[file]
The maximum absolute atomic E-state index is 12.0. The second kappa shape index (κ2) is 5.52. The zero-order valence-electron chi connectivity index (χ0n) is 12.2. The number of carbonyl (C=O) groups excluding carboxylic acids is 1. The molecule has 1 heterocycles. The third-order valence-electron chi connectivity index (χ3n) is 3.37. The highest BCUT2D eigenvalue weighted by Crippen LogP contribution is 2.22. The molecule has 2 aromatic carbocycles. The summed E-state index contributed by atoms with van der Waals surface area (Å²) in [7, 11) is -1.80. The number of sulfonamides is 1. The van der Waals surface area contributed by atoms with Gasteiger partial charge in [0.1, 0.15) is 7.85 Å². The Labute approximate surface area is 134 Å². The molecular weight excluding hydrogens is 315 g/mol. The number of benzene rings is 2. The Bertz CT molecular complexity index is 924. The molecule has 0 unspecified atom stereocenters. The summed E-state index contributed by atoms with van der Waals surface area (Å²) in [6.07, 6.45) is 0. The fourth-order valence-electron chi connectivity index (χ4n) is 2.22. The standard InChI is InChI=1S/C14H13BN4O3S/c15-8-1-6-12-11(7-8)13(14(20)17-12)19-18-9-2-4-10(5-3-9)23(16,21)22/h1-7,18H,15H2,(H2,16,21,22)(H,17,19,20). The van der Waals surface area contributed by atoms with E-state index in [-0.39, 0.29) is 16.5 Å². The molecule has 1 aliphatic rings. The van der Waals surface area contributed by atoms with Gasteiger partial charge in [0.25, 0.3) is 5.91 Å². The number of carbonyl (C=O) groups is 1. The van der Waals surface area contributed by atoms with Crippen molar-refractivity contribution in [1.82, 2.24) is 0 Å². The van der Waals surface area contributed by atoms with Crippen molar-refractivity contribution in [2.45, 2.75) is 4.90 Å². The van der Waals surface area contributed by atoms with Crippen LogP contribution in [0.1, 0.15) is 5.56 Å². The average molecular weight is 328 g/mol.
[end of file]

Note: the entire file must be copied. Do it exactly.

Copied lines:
The maximum absolute atomic E-state index is 12.0. The second kappa shape index (κ2) is 5.52. The zero-order valence-electron chi connectivity index (χ0n) is 12.2. The number of carbonyl (C=O) groups excluding carboxylic acids is 1. The molecule has 1 heterocycles. The third-order valence-electron chi connectivity index (χ3n) is 3.37. The highest BCUT2D eigenvalue weighted by Crippen LogP contribution is 2.22. The molecule has 2 aromatic carbocycles. The summed E-state index contributed by atoms with van der Waals surface area (Å²) in [7, 11) is -1.80. The number of sulfonamides is 1. The van der Waals surface area contributed by atoms with Gasteiger partial charge in [0.1, 0.15) is 7.85 Å². The Labute approximate surface area is 134 Å². The molecular weight excluding hydrogens is 315 g/mol. The number of benzene rings is 2. The Bertz CT molecular complexity index is 924. The molecule has 0 unspecified atom stereocenters. The summed E-state index contributed by atoms with van der Waals surface area (Å²) in [6.07, 6.45) is 0. The fourth-order valence-electron chi connectivity index (χ4n) is 2.22. The standard InChI is InChI=1S/C14H13BN4O3S/c15-8-1-6-12-11(7-8)13(14(20)17-12)19-18-9-2-4-10(5-3-9)23(16,21)22/h1-7,18H,15H2,(H2,16,21,22)(H,17,19,20). The van der Waals surface area contributed by atoms with E-state index in [-0.39, 0.29) is 16.5 Å². The molecule has 1 aliphatic rings. The van der Waals surface area contributed by atoms with Gasteiger partial charge in [0.25, 0.3) is 5.91 Å². The number of carbonyl (C=O) groups is 1. The van der Waals surface area contributed by atoms with Crippen molar-refractivity contribution in [1.82, 2.24) is 0 Å². The van der Waals surface area contributed by atoms with Crippen molar-refractivity contribution in [2.45, 2.75) is 4.90 Å². The van der Waals surface area contributed by atoms with Crippen LogP contribution in [0.1, 0.15) is 5.56 Å². The average molecular weight is 328 g/mol.